Gossip Of The Week: The Saga Of The Mandela Memorial Sign Language Interpreter

President Barack Obama is joined on stage by Thamsanqa Jantije during the Nelson Mandela Memorial in South Africa President Barack Obama is joined on stage by Thamsanqa Jantije during the Nelson Mandela Memorial in South Africa

Tuesday’s four-hour memorial to Nelson Mandela was supposed to honor the anti-apartheid revolutionary. Instead, another man stole the show that day.

No, it wasn’t President Barack Obama or the other heads of state who attended Mandela’s service garnering all the attention, it was the sign language interpreter who stood next to them at the podium when they spoke.

His name: Thamsanqa Jantjie – and he’s the subject of this week’s gossip roundup.

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It’s hard to say who had the story first, but by Wednesday, December 11, we learned the unfortunate news that Jantjie wasn’t translating for the dignitaries at all. In fact, the 34 year-old was making up his own gestures throughout the whole commemoration, according to sign language experts interviewed for articles and segments all around the world, from NBC to Fox News.

Deaf actress and Oscar winner Marlee Matlin even chimed into the discussion, telling CNN through an interpreter, “It was almost like he was doing baseball signs. I was appalled.”

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The public outcry, of course, only raised more questions. Who vetted Jantjie? Have there been complaints about his work in the past? Was any of his signing understandable?

Instead of disappearing, the ridiculed interpreter surfaced and in a surprise move, tried to clear up the gossip surrounding the situation. Jantjie admitted to South African media that although he was trained in sign language interpretation, he was schizophrenic. He claims he had had an episode on stage, which resulted in him signing terribly, seeing angels and hearing voices.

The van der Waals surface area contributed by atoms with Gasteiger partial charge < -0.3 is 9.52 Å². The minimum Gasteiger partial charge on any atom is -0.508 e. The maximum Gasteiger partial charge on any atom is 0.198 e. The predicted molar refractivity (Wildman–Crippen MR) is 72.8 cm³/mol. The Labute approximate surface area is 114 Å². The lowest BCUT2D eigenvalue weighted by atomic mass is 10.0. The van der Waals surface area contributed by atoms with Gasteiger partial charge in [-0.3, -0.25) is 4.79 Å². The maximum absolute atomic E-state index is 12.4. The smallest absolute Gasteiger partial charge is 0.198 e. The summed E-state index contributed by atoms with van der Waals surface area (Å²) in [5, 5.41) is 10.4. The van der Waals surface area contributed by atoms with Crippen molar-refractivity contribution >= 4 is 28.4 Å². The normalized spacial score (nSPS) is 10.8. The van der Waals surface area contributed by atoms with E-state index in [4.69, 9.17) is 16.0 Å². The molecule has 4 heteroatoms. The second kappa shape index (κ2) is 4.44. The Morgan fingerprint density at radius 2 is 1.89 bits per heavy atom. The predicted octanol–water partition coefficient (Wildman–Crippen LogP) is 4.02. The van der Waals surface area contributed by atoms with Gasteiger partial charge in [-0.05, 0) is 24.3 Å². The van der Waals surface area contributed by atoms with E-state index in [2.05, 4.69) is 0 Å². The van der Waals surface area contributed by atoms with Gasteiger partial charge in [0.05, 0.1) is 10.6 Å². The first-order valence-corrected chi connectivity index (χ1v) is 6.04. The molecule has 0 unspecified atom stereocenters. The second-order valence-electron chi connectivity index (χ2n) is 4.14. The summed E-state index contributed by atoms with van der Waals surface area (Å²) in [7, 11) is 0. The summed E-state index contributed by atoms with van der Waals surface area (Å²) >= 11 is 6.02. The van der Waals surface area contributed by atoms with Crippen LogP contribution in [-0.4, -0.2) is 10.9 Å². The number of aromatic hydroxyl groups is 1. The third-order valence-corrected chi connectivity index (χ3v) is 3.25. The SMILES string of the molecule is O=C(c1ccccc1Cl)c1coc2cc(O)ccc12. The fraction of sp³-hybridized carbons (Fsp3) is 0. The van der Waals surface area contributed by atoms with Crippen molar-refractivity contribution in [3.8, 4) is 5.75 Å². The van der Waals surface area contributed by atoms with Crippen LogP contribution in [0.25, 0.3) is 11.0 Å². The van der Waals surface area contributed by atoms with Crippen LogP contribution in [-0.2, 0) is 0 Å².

“I am very sorry. It’s the situation I found myself in,” Jantjie was quoted saying to Johannesburg’s Star newspaper.

He even revealed to the Daily Sun that he sometimes ran around in the streets naked.

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Since then, journalists have been trying to locate the company Jantjie claims he worked for, SA Interpreters. They were the ones reportedly hired by the African National Congress for Mandela’s ceremony.

While I normally encourage newsmakers to come forward, I don’t think doing so did Jantjie any good in this particular case, even if he is telling the truth. Unfortunately in my opinion, Jantjie’s excuse came out sounding a little too outlandish to be believed. What’s worse, when he boasted about his credentials as a seasoned interpreter outside of his medical condition, several people in the Twitterverse thought he was mocking their intelligence. The truth of the matter is that Jantjie will probably never be taken seriously in his profession again and it seems he may have gone overboard by disclosing too much.

On Friday, the plot thickened. The South African government told the Associated Press it is aware of reports that claim Jantjie once faced murder, rape and kidnapping charges. Many of the charges were reportedly later dropped in court because he was found mentally unfit to stand trial.

I wonder how much longer I’ll have to hear about Jantjie’s history. To tell you the truth, I’d rather read about the manhunt for the person who directly hired Jantjie. So far, nobody is stepping forward for that one, which is a shame. I also think it’s unfair to blame the entire debacle on Jantjie, especially when the world knows that so many other people should be disciplined for his mistakes.

This brings me to my next point — there’s not much you can do to change the past and really, we should move forward. As thousands of mourners continue to say goodbye to Mandela in South Africa’s capital, it’d be nice if we could refocus our thoughts on the legacy the Nobel peace laureate left behind, as opposed to somebody who didn’t even know Mandela at all.

-- Genevieve Wong

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